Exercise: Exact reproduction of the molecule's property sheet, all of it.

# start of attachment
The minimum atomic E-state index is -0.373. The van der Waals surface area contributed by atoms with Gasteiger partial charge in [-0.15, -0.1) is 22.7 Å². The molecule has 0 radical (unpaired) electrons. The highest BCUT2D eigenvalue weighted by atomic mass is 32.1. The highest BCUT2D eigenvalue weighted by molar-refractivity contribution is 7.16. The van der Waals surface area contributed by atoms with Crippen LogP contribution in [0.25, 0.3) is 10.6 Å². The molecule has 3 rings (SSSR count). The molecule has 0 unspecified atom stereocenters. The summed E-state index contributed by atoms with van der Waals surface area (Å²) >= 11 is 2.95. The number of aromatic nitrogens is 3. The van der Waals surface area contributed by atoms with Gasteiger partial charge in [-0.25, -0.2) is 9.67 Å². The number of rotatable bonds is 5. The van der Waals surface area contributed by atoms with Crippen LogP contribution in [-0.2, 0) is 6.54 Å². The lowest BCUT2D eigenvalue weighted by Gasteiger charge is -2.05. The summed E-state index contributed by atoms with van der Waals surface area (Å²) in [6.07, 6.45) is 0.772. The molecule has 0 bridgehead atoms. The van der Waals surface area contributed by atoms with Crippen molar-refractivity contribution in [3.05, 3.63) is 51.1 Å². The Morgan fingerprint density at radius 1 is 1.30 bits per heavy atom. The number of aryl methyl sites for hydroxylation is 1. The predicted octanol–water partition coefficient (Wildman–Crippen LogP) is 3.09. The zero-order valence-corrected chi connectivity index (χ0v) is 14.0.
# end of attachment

The minimum atomic E-state index is -0.373. The van der Waals surface area contributed by atoms with Gasteiger partial charge in [-0.15, -0.1) is 22.7 Å². The molecule has 0 radical (unpaired) electrons. The highest BCUT2D eigenvalue weighted by atomic mass is 32.1. The highest BCUT2D eigenvalue weighted by molar-refractivity contribution is 7.16. The van der Waals surface area contributed by atoms with Crippen LogP contribution in [0.25, 0.3) is 10.6 Å². The molecule has 3 rings (SSSR count). The molecule has 0 unspecified atom stereocenters. The summed E-state index contributed by atoms with van der Waals surface area (Å²) >= 11 is 2.95. The number of aromatic nitrogens is 3. The van der Waals surface area contributed by atoms with Gasteiger partial charge in [-0.25, -0.2) is 9.67 Å². The number of rotatable bonds is 5. The van der Waals surface area contributed by atoms with Crippen LogP contribution in [-0.2, 0) is 6.54 Å². The lowest BCUT2D eigenvalue weighted by Gasteiger charge is -2.05. The summed E-state index contributed by atoms with van der Waals surface area (Å²) in [6.07, 6.45) is 0.772. The molecule has 0 bridgehead atoms. The van der Waals surface area contributed by atoms with Crippen molar-refractivity contribution in [3.05, 3.63) is 51.1 Å². The Morgan fingerprint density at radius 1 is 1.30 bits per heavy atom. The number of aryl methyl sites for hydroxylation is 1. The predicted octanol–water partition coefficient (Wildman–Crippen LogP) is 3.09. The zero-order valence-corrected chi connectivity index (χ0v) is 14.0.